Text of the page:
Yiddishland Comes to Memphis: A Review of Steve Stern

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August 24, 2010

In the interest of full disclosure, let me admit that I’m a card-carrying member of the Stern gang. Not the Zionist paramilitary group that fought the British during the days before Israel became a state but, rather, the hearty band of literary critics who have been following Steve Stern wherever his wacky, altogether wonderful imagination has taken him.

By all the usual measures, Steve Stern has piled up an impressive number of literary prizes (including a National Jewish Book Award), prestigious fellowships, and rave reviews. What he hasn’t done, alas, is sell books in sufficient numbers to attract — and keep — a major publisher.

What accounts for this odd — and unfair — turn of events? I haven’t a clue, although I’m told that successful writers have three things going for them: talent, timing, and luck. Of Stern’s talent there is little question. And he has proven, over nearly three decades at the writing desk, to be a good steward of his gifts. When well-meaning editors try to nudge him toward accommodations that might greatly expand his readership, Stern steadfastly ignores their advice. He is his own man and if the often-wisecracking writer can be believed, he enjoys nothing more than the chance to lose himself in the worlds, and pages, he creates.

As for timing, there may be some truth in pointing out that Stern is a Yosl-come-lately where his brand of Yiddish magical realism is concerned. Had he launched his career in the mid-l950s, as Bernard Malamud did, perhaps he would have made a bigger splash, especially with the likes of Alfred Kazin and Irving Howe around to write attention-grabbing front-page pieces for the New York Times Sunday Book Review.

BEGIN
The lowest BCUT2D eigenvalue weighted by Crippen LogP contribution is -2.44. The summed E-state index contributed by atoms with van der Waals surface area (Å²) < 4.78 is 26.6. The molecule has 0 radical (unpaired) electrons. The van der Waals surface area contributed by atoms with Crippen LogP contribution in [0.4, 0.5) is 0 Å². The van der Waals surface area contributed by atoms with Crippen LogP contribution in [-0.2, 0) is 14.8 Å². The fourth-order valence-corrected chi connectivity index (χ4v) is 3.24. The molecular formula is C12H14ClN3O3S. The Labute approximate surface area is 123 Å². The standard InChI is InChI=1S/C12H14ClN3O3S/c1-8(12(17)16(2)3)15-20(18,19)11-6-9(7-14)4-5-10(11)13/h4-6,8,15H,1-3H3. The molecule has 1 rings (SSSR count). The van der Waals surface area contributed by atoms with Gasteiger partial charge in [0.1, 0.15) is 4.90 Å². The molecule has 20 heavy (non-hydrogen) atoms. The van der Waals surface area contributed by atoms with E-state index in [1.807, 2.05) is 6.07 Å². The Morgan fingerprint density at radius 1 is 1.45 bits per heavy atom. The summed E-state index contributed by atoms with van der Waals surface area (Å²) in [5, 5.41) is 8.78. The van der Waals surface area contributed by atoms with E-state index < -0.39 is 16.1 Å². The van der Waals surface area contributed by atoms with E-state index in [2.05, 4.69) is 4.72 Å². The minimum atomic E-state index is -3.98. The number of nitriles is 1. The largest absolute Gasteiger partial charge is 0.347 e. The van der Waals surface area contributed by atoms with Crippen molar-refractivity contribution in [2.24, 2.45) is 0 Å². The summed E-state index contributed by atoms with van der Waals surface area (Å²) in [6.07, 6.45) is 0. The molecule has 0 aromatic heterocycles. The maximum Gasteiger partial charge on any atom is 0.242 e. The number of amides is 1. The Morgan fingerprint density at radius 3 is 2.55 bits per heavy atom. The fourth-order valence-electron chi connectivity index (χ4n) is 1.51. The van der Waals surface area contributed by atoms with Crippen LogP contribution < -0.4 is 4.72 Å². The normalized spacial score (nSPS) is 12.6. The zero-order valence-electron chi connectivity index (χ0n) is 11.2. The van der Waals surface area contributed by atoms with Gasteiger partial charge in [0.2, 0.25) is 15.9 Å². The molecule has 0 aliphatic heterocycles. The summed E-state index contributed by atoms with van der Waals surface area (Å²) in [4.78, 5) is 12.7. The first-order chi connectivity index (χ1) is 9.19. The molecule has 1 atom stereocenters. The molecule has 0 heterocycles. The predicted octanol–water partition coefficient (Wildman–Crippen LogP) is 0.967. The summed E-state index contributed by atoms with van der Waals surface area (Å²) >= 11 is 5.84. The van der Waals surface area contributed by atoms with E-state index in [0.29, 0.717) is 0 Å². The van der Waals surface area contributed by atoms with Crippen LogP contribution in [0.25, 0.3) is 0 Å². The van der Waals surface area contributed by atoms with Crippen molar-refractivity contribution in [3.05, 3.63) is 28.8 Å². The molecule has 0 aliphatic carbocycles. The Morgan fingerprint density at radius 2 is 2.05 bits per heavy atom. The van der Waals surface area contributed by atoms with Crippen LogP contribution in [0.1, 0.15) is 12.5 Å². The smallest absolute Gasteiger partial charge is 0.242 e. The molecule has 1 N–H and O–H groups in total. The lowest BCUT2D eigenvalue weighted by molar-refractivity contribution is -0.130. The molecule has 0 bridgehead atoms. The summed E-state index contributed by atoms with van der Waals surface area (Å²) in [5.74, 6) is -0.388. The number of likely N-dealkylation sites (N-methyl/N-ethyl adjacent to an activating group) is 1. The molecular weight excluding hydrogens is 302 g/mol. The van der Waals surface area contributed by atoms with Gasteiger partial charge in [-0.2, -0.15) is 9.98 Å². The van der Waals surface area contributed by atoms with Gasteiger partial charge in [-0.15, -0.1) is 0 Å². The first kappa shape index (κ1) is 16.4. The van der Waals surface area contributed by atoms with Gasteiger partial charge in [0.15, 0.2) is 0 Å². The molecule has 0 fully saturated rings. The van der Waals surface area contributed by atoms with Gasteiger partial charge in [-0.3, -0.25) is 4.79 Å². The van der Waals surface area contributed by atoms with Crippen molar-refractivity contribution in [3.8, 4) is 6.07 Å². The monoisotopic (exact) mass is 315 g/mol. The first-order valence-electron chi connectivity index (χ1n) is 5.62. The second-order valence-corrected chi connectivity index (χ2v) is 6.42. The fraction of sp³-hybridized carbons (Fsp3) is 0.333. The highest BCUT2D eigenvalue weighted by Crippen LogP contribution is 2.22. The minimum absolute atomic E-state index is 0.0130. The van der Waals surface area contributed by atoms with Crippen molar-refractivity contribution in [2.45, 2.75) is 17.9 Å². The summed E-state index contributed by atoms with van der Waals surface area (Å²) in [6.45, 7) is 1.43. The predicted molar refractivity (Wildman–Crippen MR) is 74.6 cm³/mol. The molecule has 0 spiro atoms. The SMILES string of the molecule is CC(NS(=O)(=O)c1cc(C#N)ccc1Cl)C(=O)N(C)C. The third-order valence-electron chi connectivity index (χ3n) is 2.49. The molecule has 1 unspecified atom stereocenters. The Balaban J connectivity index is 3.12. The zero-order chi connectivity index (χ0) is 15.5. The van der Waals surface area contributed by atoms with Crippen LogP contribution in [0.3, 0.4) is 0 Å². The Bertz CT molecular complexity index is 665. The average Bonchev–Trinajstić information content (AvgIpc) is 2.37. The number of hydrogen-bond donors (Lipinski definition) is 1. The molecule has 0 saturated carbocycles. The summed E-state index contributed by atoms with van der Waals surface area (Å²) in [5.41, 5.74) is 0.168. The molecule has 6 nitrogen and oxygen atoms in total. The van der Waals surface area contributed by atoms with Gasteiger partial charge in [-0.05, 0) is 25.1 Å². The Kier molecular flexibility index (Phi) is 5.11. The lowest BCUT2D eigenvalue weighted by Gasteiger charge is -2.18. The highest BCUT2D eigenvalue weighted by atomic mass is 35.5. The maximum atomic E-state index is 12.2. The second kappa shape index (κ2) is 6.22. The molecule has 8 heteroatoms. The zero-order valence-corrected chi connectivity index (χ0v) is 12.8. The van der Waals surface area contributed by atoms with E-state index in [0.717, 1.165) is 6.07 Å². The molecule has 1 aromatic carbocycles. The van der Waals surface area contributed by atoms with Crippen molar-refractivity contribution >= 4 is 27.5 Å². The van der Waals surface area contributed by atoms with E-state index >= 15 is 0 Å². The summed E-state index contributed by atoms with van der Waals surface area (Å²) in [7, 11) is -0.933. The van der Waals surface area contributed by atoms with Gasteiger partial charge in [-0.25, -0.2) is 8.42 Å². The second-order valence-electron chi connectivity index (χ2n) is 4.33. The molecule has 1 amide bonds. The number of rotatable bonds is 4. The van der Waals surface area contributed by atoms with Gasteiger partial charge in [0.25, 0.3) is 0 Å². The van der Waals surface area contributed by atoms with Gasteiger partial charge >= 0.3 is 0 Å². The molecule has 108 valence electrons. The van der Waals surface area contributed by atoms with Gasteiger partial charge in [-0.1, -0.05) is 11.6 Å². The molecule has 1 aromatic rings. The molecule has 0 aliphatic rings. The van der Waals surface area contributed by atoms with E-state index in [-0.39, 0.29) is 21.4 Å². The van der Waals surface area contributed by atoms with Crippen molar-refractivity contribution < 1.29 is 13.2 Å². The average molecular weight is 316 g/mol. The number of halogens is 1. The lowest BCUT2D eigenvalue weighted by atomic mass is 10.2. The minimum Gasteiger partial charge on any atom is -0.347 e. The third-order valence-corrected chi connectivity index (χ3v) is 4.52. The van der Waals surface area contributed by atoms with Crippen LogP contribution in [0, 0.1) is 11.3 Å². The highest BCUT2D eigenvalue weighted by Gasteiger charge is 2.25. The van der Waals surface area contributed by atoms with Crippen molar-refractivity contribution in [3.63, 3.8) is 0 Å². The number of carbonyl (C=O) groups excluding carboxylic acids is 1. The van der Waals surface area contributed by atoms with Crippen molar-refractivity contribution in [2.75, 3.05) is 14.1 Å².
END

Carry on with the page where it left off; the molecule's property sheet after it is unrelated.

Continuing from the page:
But a belated arrival on the field hasn’t stopped Michael Chabon’s “The Yiddish Policeman’s Union” — a what-if novel about Yiddish-speaking Jews forcibly transplanted to (of all places) Alaska — from being a runaway success. And while Chabon is, at best, a Yiddish practitioner of the faux sort, Stern knows, (really knows), Yiddish. Ironically, however, this may be to Stern’s disadvantage. Chabon is able to give his readers a “tam” (taste) of Yiddish without giving them an overdose. Stern, by contrast, not only heaps up generous portions of the Real Yiddish Goods but also often folds them up and inside one another. The result is a Yiddishland that looks as if it was fashioned from onion skins or Russian nesting dolls: delicate, inter-dependent, and breathtakingly beautiful.

Born in Memphis, Tennessee in 1947, Stern spent an extended post-college wanderjahr traveling the world before ultimately ending up back stateside in a hippie commune, hardly different from many others who donned granny glasses, bell-bottoms and Birkenstocks, and who knew all the words to “The Age of Aquarius.” What changed everything was a job he accepted at a local ethnic center in Memphis. There he discovered the Pinch, or the Jewish ghetto, where Russian-Jewish immigrants lived above their mom-and-pop businesses. To collect their stories, Stern had to master Yiddish so that he could appropriate their tales before this group of living witnesses died off. For Stern, the Pinch was akin to a lost Atlantis, a place where time stood still and wonder-working rabbis levitated themselves above the city. As the 1970s turned into the 1980s, he became an archeologist, an ethnicist, a creative writer, and (gulp!) a serious person.

Granted, Stern remains something of a scamp. In the same way that the stiff-as-a-board T.S. Eliot could not entirely resist the siren songs of London’s music halls, Stern cannot entirely turn his back on jokes that more proper types regard as groaners. In The Wedding Jester, the dybbuk of an old-timey Borsht Belt comic invades a contemporary counterpart and forces him to shpritz moth-eaten material, some of it very familiar, some of it decidedly not. Stern’s latest novel, The Frozen Rabbi, pays an ongoing homage to the impulse by telling the story of two cannibals who were eating a circus clown. The etiquette of book reviewing prohibits me from revealing the punch line but take my word for it, Stern’s comic cannibals are very funny indeed.